Ok so you’ve ‘done’ shot types, used a powerpoint or projected stills. That’s fab for the basics, but what about their implementation in actual films, why these shot selections or camera movement might have been deployed, this isn’t at the whim of the DP or director, there is a grammar to how the camera is used with its own vocabulary. YOur students’ discussions of films will have greater precision if they learn some of the appropriate term and how they’re implemented in actual film, so I’ve made a short list of terms which require definitions and require examples for student to demonstrate their clear understanding of the ideas.
Generally I set these as research tasks for delivery as presentations, obviously there’s more content here than for an individual assignment, but it might be split, serialised for individuals or between differnet work groups. You know your own students best, so adapt this as you wish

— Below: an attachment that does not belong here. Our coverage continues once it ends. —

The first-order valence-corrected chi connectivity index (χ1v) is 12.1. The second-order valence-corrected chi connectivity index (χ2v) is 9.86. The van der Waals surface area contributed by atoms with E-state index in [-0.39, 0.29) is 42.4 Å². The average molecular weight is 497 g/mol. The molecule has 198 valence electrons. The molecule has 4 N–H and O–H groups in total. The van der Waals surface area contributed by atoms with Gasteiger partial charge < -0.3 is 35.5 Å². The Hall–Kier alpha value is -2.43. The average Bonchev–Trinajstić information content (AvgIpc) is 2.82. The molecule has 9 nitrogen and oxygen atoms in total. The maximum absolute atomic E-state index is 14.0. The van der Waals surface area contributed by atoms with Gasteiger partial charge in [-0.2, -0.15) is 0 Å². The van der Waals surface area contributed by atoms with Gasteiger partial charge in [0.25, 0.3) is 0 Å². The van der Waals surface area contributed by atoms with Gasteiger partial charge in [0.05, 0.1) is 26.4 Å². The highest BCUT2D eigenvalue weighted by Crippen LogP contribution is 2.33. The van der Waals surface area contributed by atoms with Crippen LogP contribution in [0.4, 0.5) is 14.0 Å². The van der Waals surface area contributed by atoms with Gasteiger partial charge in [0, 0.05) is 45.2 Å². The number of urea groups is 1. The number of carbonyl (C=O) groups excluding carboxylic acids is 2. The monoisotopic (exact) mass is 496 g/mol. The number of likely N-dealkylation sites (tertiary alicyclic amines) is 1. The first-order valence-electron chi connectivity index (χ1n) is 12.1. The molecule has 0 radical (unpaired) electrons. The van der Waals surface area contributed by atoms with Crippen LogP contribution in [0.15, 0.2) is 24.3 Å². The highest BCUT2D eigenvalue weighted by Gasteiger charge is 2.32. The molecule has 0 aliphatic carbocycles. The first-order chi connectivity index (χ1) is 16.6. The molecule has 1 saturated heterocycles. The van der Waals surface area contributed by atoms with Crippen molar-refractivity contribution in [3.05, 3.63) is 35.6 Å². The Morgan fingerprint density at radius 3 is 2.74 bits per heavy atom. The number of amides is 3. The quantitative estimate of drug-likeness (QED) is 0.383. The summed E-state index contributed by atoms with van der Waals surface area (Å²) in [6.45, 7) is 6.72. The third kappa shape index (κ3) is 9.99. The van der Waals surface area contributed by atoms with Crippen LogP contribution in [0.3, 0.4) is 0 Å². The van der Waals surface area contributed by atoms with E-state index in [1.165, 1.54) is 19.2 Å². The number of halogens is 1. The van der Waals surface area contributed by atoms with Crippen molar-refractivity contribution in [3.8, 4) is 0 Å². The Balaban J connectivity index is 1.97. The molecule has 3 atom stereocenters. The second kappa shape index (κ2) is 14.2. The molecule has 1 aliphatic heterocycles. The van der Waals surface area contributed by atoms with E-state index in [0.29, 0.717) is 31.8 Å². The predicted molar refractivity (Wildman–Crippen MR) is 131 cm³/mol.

Define and describe the narrative and/or generic function and provide one example where the following have been used in a film:
- An insert
- A cut-away
- A match on action
- An eye-line match
- Graphic Match/mismatch
- A j-cut and l-cut
- A counter-dolly shot
- Planes of action
- off-screen space
- depth of field
- tight framing
- A reveal
- Low-key lighting
- How would a subject appear if shot using a high-key lighting plan (how common is this).
- A master shot/break down shots (include a fluid master)
- Suggest three different shooting patterns techniques one could use to shoot and edit a conversation (shot reversal sequence), providing a varied texture to the shots to maintain audience engagement.
- Suggest reasons why film maker might try to sub-divide the frame in a shot sequence, provide examples to support your ideas
- What are symmetrical tracking shots – why might they be used. Provide examples.
Hope this works for you.